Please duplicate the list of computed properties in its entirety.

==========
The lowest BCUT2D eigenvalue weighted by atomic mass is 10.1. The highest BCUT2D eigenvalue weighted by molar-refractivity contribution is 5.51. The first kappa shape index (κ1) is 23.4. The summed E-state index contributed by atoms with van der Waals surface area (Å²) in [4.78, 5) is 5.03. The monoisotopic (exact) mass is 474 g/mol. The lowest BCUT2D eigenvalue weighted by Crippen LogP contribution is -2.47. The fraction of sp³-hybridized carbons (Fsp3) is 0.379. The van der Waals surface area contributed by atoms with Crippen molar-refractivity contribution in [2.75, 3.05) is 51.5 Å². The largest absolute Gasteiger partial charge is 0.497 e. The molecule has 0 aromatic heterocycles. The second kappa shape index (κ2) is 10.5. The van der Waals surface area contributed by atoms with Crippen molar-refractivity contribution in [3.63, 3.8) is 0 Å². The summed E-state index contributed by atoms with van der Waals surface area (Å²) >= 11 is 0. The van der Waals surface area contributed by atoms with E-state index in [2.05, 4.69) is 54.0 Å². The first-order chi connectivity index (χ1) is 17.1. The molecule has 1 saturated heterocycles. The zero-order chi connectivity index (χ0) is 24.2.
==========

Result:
The lowest BCUT2D eigenvalue weighted by atomic mass is 10.1. The highest BCUT2D eigenvalue weighted by molar-refractivity contribution is 5.51. The first kappa shape index (κ1) is 23.4. The summed E-state index contributed by atoms with van der Waals surface area (Å²) in [4.78, 5) is 5.03. The monoisotopic (exact) mass is 474 g/mol. The lowest BCUT2D eigenvalue weighted by Crippen LogP contribution is -2.47. The fraction of sp³-hybridized carbons (Fsp3) is 0.379. The van der Waals surface area contributed by atoms with Crippen molar-refractivity contribution in [2.75, 3.05) is 51.5 Å². The largest absolute Gasteiger partial charge is 0.497 e. The molecule has 0 aromatic heterocycles. The second kappa shape index (κ2) is 10.5. The van der Waals surface area contributed by atoms with Crippen molar-refractivity contribution in [3.63, 3.8) is 0 Å². The summed E-state index contributed by atoms with van der Waals surface area (Å²) >= 11 is 0. The van der Waals surface area contributed by atoms with E-state index in [2.05, 4.69) is 54.0 Å². The first-order chi connectivity index (χ1) is 17.1. The molecule has 1 saturated heterocycles. The zero-order chi connectivity index (χ0) is 24.2.